Investigating Singapore’s role within the growing global phenomenon of “green cities”, Coburn will pursue research into Singapore’s development from “Garden City” to “City in a Garden”. He aims to delve into historical and emerging notions of green urbanism, framing the garden as a pedagogical, philosophical, and literary construct. Focusing on two specific case studies, he will place the multiple functions of Singapore Botanic Gardens in a wider historical prospective and explore the social and economic conditions which underlie the complex eco-tourist structure of Gardens by the Bay.
In recent years, as globalisation accelerates the process of urbanisation, both developed and developing countries are experiencing a significant influx of immigrants. The reality of cities erected entirely through foreign labour has become increasingly common and the flows of temporary migration lead to the formation of “mini-nations” nestled within rapidly growing cities, that is enclaves of migrant workers that congregate, cohabit, and share material and immaterial resources in foreign countries. Pursuing his interest in the social, political, cultural, and economic impact of globalisation, during the residency Lim Sokchanlina investigates bureaucratic and political apparatuses as well as the personal and psychological aspects that define Singapore’s communities of migrant workers in Little India and “Little Burma” considered as case studies to be compared with similar enclaves in Cambodia and Thailand.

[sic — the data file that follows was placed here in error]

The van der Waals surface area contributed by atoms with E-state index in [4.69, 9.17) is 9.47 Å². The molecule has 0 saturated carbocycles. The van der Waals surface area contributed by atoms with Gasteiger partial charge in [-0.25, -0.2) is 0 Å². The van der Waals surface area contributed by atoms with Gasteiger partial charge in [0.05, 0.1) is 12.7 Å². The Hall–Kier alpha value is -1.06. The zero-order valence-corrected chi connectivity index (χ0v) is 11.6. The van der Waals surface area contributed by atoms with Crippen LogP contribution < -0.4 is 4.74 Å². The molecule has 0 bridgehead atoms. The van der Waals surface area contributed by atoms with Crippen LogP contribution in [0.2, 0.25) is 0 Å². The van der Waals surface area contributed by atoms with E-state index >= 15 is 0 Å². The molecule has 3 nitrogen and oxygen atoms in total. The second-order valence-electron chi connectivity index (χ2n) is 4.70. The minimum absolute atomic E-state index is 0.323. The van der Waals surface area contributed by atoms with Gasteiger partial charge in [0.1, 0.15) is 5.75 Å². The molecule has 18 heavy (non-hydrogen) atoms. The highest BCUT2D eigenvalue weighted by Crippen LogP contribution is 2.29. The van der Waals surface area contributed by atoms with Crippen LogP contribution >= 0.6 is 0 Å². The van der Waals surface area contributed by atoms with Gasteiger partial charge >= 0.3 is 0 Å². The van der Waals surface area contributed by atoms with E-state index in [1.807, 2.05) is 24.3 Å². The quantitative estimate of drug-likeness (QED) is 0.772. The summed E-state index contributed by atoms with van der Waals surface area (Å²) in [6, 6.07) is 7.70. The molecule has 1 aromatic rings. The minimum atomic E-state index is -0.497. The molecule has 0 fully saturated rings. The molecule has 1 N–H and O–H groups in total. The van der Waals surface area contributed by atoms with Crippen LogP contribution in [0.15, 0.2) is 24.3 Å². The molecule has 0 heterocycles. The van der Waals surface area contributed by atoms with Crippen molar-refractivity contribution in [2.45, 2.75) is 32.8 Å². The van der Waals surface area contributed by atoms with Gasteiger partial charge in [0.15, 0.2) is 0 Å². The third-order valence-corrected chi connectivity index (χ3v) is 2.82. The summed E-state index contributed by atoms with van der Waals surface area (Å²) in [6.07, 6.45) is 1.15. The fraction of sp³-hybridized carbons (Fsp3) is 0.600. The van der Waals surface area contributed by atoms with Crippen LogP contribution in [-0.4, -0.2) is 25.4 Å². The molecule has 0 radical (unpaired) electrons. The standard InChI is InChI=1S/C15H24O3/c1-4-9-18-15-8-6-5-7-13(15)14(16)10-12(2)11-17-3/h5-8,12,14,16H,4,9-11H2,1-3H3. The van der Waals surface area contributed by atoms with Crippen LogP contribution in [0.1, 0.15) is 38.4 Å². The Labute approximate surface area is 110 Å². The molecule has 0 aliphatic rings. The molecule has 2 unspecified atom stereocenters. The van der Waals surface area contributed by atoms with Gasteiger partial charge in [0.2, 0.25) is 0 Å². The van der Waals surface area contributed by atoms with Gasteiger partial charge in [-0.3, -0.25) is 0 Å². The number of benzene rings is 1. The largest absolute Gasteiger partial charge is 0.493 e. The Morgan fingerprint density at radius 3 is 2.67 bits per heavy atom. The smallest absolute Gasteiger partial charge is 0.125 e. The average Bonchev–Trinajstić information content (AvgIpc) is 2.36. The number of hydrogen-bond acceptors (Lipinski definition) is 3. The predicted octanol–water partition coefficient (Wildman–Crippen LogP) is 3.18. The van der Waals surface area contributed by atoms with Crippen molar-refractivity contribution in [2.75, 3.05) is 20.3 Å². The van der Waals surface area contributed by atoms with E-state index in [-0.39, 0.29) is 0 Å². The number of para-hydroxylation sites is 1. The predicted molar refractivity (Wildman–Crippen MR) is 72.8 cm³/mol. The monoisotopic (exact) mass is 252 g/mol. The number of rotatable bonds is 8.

In 2018, Prapat Jiwarangsan was awarded a fellowship from the Japan Foundation Asia Center to develop a project on migrant workers in Singapore. On occasion of a fieldtrip to the country, the artist chanced upon Koi Glai Ban (Persons Far from Home), a compilation of short biographies—edited by the late scholar Pattana Kitiarsa—penned by Thai migrant workers. He took particular interest in the stories of oppression and resistance recounted by Ploy, a woman who was employed as a sex worker in a makeshift “jungle brothel” located in the scant forestry of the island city-state. Inspired by Ploy’s diary entry, the artist’s investigation aims to excavate underground stories of transnational labour and frame them within processes of land appropriation for cultural, economic, and leisure pursuits. During the residency, Jiwarangsan will expand his research on migrant workers’ relationship to woodlands with the goal of developing a medium-length documentary film and a new series of works.
Meiya Cheng will look at two exhibition projects, The Great Ephemeral (New Museum, 2015) and Trading Futures (co-curated with Pauline Yao, Taipei Contemporary Art Centre, 2012) relating them to NTU CCA Singapore’s overarching curatorial framework PLACE.LABOUR.CAPITAL. Cheng’s discussion explores the speculative nature of the global market, including the hypothetical systems of labour, value, consumption, and desire.